Because Rebecca Leas is an outspoken critic of Powertech/Azarga's plan to pollute the Black Hills and use up our water to help the Chinese get rich off our uranium, Pat Powers portrays her as an out-of-touch feminist. Don't ask for logic; for Pat, it's just personal.
Leas spoke to the Rapid City Council last night to speak up against the objectification of women inherent in a comment made by Rapid City economic development honcho Benjamin Snow two weeks ago at an energy conference explaining an advantage the Black Hills could leverage to draw residents and business from the Bakken oil fields:
But Ben Snow, president of Rapid City Economic Development Center, said at an energy conference Thursday that the region has another, less obvious but hugely important enticement for oil and gas companies: the fact half the city's population is female.
"Here's another advantage I love to give these guys (in North Dakota) a hard time about: We have a one-to-one ratio of male to females here," Snow said to a chorus of laughter at the ninth annual New Horizons Oil and Gas Conference, which was held Thursday afternoon at the Black Hills Learning Center. "We think that's a good thing."
It was intended as a joke, but it was also a part of Snow's overall argument that the quality of life in Rapid City is superior to northwestern North Dakota and Montana, where much of the oil and gas resources are located. And having more women may be a big deal for workers who live in so-called man camps and get lonely for female companionship [Scott Feldman, "Rapid City Courts Energy Industry by Touting Female Demographic," AP via Casper Star Tribune, 2014.04.27].
Rebecca Leas finds the objectification of women as an economic development resource and the laughter greeting it "disturbing."
So does Karen Pettigrew of Rapid City:
It was really mindless and offensive of Ben Snow to offer an adequate supply of women for energy-industry workers in his bid to lure energy-related business to the "Rushmore Region." While he may consider a 1:1 ratio of women to men provides a high quality of life inducement, many will find that an influx of male workers in search of female companionship is a concerning situation that can lead to exploitation of vulnerable women in a community.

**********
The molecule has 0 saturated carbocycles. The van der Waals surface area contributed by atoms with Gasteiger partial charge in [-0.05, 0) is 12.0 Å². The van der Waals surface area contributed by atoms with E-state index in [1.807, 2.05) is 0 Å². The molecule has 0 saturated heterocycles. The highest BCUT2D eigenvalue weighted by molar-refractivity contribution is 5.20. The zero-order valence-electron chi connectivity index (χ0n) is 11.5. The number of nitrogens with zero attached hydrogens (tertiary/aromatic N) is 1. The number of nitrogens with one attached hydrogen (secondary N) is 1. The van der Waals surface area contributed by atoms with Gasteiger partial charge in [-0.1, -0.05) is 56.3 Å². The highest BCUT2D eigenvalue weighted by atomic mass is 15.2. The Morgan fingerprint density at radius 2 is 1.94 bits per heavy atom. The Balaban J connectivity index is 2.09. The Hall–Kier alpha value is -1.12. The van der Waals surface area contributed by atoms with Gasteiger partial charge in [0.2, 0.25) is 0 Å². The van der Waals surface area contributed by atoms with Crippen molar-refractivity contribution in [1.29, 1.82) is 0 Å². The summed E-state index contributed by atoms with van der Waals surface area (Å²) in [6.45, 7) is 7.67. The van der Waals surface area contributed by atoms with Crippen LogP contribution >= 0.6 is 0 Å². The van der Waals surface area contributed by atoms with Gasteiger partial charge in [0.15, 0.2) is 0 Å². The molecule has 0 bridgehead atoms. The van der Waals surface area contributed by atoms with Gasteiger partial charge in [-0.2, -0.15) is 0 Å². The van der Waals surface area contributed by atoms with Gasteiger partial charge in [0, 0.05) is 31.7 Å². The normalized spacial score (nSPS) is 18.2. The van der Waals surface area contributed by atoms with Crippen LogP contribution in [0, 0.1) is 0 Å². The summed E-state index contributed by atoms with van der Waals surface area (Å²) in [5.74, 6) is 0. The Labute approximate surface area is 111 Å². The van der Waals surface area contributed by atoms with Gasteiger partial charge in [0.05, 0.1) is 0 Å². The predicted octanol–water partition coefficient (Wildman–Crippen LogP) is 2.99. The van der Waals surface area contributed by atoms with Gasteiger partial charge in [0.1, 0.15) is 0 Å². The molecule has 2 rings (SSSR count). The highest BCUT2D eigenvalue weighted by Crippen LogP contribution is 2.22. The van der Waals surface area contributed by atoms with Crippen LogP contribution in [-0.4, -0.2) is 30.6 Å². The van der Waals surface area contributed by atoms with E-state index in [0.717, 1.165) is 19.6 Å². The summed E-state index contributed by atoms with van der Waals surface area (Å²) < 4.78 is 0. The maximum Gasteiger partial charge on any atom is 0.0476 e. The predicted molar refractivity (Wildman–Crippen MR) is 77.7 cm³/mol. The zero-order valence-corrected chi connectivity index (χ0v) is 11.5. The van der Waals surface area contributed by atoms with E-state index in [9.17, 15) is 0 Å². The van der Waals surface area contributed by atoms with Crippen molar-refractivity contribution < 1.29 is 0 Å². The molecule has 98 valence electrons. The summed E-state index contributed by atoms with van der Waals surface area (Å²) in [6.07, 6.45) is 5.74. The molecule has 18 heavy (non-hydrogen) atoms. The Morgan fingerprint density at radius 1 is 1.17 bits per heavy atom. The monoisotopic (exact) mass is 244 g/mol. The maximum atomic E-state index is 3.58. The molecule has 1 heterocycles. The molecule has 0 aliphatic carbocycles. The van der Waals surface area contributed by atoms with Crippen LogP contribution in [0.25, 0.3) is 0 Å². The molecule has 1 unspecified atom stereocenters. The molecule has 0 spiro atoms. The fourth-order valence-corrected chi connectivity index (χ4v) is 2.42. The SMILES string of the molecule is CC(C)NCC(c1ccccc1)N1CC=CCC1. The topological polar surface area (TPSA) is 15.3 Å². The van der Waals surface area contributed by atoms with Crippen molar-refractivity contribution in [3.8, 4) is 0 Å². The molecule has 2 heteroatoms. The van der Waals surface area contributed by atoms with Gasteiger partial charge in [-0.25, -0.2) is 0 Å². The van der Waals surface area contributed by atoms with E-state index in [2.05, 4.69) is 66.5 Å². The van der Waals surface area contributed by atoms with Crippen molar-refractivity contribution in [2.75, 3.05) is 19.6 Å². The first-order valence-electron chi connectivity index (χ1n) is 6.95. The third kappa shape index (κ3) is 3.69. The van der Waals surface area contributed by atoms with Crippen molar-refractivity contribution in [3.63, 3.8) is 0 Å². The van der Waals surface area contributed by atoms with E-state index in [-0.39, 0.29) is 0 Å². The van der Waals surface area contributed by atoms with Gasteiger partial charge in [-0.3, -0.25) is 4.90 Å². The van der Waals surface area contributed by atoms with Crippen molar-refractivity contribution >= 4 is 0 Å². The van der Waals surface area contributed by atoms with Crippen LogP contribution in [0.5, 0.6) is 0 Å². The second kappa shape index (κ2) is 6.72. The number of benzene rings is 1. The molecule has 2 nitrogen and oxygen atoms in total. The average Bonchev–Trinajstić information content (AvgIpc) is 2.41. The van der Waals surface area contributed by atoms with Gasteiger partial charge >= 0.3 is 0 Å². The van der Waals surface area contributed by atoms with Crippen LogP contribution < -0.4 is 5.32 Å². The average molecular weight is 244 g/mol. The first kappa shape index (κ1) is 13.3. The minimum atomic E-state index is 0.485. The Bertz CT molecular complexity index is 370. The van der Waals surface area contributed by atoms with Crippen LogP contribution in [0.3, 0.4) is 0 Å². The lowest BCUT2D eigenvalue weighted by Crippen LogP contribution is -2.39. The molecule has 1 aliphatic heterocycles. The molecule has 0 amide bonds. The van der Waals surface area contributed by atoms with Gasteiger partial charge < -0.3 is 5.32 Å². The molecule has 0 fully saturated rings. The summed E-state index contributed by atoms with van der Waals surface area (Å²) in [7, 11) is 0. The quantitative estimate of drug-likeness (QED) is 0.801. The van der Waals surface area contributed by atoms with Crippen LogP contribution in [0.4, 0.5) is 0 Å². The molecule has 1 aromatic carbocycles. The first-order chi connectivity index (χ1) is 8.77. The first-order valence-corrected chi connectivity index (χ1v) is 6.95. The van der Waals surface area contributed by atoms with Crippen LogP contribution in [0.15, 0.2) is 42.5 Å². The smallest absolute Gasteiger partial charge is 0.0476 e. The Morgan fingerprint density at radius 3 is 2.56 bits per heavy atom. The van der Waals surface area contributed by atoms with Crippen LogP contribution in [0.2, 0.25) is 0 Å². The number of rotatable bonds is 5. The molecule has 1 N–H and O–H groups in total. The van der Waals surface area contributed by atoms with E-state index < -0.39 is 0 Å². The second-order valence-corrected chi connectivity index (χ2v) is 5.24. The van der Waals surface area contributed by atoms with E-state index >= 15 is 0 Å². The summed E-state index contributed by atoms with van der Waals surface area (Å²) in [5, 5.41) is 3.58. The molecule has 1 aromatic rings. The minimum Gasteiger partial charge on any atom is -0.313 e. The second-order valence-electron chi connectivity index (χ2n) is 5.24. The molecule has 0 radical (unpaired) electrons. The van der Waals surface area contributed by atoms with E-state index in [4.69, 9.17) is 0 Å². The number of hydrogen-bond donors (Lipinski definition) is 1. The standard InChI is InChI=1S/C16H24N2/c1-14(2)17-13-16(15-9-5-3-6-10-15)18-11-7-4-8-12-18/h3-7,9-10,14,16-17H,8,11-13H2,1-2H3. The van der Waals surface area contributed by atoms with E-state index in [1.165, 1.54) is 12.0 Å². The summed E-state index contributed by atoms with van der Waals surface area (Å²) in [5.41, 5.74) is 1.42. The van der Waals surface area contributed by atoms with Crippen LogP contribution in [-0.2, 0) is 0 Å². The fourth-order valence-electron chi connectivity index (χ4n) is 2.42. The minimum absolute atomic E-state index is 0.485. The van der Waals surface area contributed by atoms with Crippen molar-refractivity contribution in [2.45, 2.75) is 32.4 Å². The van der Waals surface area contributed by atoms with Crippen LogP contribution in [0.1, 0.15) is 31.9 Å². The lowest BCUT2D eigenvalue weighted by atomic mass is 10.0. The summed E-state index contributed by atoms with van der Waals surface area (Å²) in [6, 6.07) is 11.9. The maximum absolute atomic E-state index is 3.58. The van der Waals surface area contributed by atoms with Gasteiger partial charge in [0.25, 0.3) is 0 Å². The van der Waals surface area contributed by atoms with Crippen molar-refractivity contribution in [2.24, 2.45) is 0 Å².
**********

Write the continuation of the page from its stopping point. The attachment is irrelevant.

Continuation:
Mr. Snow is obviously ignorant of the efforts of Rep. Kristi Noem, U.S. Attorney Brendan Johnson, Family Heritage Alliance and law enforcement officials to raise public awareness of the existence of human/sex trafficking that already occurs in South Dakota.
Using women as bait does nothing to enhance the image of our region, and insults our women [Karen Pettigrew, letter to the editor, Rapid City Journal, 2014.05.01].
So does Karen Goulet of Hot Springs:
Women of the Black Hills, rise up in protest! Do you want to be looked upon as “female companionship” for workers who live in man camps? Do you want your daughters used for “economic development” in the area? According to Ben Snow in the front-page article of the April 25 Journal, you are welcome as one of the lures to get the oil and gas workers to open industry in Rapid City.
...It is time for hard choices. We may have economic development, but at what price?
Women and men who care about your wives, daughters and sisters and our beautiful Black Hills, it is time to be heard. If not now, it may be too late [Mary Goulet, letter to the editor, Rapid City Journal, 2014.04.30].
So does Jim Kent of Hot Springs, who puts Snow's brutish comment in proper historical and social context:
I have to admit to being pretty stunned when I read the story. I mean, it’s hard to believe in this day and age... that anyone—especially in a leadership role—would present the women of their community as an enticement to bring in male workers, regardless of the industry they’re a part of.
Of course, I realize there are many fans of the “Deadwood” TV series who see a certain charm in Ian McShane’s portrayal of Al Swearengen. But the reality is that Al’s Gem Saloon was a brothel, and he treated the women who worked there like dirt—behavior no community should aspire to.
...Saddest of all is Snow’s apparent unawareness of, or insensitivity to, the female population in a town that’s already been cited as the nation’s “Rape Capital.” You’re right, that was “years ago.” So, let’s move forward a bit to the February 2014 CNN report listing South Dakota as No. 2 in the country for incidents of rape [links mine; Jim Kent, "Come for Women Joke Falls Flat," Rapid City Journal, 2014.05.01].
Sex trafficking is a major problem in the Bakken oil fields. To joke about marketing South Dakota as a place where Bakken oil men can find females demonstrates ignorance of or insensitivity toward a culture of misogyny bred by the Bakken oil rush. To protest such misogynist thickheadedness, as Leas, Pettigrew, Goulet, and Kent do, is not, as Powers tries to characterize it, making it a crime for men to like women. It's actually a call for men to like and respect women much more than Snow's comment suggests he does.
Related: Leas's protest came in the midst of a Rapid City Council meeting in which many church-going citizens advocated stricter rules against Rapid City's only remaining strip club. Ben Snow was not there, but would he say such regulation will hinder local economic development?